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FISH FARMING TECHNOLOGY

URBAN AQUAPONICS by Pete Whiting, Grow Bristol

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row Bristol is a small social enterprise with big plans for farming fish and greens using aquaponics. Set up by myself, with business partner, Dermot O’Reagan, Grow Bristol is transforming a disused space in the centre of the city of Bristol, UK, into a farm for the future. Our aim is to produce great food in the heart of the community where it is eaten, whilst farming in a more sustainable way. We hope to change the way we feed our city, using innovative agricultural methods and by connecting the people of Bristol to their food. At Grow Bristol, we believe in producing truly local, high quality food, close to the people who eat it. Currently, there is a need to explore further ways to grow more quality food, more sustainably, on less land, with fewer resources. Fisheries and farmland are increasingly coming under pressure. A recent report by the University of Sheffield created widespread speculation that there may be only 100 harvests left in UK soils due to intensive agriculture (we have reached Peak Soil as well as Peak Oil!) Water scarcity is also becoming a bigger problem globally and the UK is one of the largest importers of virtual water (other nations’ water used during the production of our imports). The food miles and carbon footprint of what we eat is also contributing significantly to climate change. Clearly, farmers need to continue to consider alternative methods of producing and transporting their food. Can one part of the solution be to produce more in the city for growing urban populations? At Grow Bristol, we initially began farming using a more conventional approach. We started by growing salad leaves in the soil in two large polytunnels, but were disillusioned with the vulnerabilities of the system and lack of suitability to the urban environment. We were producing on average 60kg (or 600 small bags) of mixed leaf salad a week for the local market. However, with a short growing season, a hugely inefficient irrigation system, poor soil and limited effective pest control, we started to consider the need for more resilient solutions. That’s when we turned to commercial urban aquaponics. Having visited Paignton Zoo’s ground breaking Verticrop hydropon-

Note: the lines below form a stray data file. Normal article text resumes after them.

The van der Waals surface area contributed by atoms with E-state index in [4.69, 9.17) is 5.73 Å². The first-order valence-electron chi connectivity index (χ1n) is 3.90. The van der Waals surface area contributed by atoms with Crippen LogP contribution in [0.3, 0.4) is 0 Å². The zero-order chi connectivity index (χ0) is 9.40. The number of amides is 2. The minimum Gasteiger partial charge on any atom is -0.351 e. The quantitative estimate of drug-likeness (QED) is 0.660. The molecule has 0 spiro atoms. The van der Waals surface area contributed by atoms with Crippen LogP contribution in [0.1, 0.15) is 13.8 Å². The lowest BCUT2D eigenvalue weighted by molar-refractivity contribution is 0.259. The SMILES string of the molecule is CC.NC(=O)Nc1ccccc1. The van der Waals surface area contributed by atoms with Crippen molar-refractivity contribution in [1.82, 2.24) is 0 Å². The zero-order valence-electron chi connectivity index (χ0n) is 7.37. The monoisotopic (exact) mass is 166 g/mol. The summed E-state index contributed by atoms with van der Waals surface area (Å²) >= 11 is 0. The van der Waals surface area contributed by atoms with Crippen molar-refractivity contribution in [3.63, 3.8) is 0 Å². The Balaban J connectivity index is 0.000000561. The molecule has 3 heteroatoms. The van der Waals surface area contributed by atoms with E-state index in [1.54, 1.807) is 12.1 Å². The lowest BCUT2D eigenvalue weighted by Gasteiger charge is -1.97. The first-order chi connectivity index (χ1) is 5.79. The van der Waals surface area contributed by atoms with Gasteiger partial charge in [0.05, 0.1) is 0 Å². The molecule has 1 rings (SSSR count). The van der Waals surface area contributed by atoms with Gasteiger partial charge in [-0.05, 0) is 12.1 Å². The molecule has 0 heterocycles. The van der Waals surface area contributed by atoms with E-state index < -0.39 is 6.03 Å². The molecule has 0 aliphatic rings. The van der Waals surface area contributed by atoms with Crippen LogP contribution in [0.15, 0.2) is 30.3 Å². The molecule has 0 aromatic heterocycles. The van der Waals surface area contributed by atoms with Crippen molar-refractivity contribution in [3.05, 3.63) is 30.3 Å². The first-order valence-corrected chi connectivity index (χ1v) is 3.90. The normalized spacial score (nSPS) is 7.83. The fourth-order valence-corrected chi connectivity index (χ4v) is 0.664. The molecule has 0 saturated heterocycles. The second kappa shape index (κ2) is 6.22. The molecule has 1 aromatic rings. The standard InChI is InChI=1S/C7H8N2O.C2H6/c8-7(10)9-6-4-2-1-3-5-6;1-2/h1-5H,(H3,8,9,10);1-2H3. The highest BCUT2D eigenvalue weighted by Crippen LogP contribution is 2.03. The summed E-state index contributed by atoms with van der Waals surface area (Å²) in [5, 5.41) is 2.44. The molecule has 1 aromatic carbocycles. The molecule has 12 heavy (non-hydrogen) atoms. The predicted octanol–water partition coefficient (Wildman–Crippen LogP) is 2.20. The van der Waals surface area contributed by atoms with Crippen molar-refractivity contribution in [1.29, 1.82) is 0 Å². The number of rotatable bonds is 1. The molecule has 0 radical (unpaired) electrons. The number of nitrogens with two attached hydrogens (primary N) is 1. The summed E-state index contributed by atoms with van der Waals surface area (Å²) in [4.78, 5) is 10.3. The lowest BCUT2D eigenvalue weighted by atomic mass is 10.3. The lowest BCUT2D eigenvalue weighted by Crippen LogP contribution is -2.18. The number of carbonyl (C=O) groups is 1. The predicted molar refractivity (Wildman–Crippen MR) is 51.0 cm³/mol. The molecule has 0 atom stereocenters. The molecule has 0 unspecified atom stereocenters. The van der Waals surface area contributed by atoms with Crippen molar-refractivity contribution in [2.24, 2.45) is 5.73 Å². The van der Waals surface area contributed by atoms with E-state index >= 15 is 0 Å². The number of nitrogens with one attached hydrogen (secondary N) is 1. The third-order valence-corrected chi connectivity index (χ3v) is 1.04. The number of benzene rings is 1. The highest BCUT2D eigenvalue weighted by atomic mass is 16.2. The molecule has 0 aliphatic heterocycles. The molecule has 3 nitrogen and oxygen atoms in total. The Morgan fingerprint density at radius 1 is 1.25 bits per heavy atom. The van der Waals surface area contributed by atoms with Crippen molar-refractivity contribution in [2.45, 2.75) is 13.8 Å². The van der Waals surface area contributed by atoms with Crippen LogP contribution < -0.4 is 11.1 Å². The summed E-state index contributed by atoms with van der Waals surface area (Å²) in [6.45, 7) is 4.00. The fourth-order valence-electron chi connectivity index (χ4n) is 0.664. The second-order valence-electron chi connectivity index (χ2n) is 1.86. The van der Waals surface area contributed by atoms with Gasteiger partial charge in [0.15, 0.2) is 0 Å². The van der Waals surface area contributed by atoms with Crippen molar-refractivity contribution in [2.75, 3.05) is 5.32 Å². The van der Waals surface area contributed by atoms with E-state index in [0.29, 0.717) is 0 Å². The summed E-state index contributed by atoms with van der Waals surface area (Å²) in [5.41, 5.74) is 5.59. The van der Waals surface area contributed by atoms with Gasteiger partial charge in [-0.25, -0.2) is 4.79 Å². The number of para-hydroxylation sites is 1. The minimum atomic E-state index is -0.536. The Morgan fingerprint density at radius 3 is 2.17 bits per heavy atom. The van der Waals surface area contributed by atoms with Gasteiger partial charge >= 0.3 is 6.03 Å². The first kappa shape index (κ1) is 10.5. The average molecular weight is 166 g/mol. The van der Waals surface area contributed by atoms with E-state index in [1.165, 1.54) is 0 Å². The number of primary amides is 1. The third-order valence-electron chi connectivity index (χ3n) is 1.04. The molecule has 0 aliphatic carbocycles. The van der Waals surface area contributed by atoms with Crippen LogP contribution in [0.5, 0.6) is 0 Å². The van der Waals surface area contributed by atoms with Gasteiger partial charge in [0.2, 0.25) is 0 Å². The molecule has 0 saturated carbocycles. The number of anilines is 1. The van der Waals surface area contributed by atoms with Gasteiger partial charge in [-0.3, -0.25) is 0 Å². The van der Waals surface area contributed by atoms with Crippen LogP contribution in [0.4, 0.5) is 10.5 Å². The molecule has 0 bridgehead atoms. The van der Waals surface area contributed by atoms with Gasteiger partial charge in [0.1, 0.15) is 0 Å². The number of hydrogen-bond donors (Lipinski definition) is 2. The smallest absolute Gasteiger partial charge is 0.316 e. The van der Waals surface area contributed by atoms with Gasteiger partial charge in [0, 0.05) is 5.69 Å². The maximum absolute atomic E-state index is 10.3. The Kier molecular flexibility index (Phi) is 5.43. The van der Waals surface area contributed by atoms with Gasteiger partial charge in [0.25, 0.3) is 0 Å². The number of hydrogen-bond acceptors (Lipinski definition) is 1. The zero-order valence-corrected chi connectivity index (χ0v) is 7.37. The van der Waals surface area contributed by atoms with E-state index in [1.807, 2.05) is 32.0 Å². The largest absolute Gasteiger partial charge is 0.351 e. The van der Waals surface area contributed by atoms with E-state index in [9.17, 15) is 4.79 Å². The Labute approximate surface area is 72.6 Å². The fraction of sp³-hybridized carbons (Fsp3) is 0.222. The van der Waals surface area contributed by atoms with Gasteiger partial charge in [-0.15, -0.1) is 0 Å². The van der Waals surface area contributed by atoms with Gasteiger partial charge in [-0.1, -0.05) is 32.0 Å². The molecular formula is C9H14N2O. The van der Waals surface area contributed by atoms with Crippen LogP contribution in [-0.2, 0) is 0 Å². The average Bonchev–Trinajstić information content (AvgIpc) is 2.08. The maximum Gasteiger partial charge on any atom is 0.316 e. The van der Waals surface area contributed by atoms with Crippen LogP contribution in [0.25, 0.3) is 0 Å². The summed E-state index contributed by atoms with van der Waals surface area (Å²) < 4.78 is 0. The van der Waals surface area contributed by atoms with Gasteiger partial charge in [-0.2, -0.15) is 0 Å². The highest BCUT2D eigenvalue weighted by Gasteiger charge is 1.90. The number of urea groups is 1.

ics system we were inspired to set up our own urban farm: producing vegetables vertically, without soil and using much, much less water! In this type of system, the water and nutrient solution is pumped around the suspended root zone of the crops on multiple layers, perhaps ten high. The water is then re-circulated rather than running to waste or evaporating. With ‘Controlled Environment Agriculture,’ almost everything can be managed to optimize growing conditions, even the light. Philips, one of the leading commercial producers of LED grow lights, are creating “Light Recipes” (with particular parts of the light spectrum) to manipulate productivity, nutrition, taste, and texture in crops, in the absence of daylight. It sounds futuristic, but such closed growing systems could potentially mean food security in the desert, in our cities, or even the arctic year round. Add to all this, the possibility of farming fish as well as growing greens and you have aquaponics. Integrating RAS aquaculture into

006 | INTERNATIONAL AQUAFEED | Fish Farming Technology

Nov | Dec 2015 International Aquafeed  

The November - December 2015 edition of International Aquafeed magazine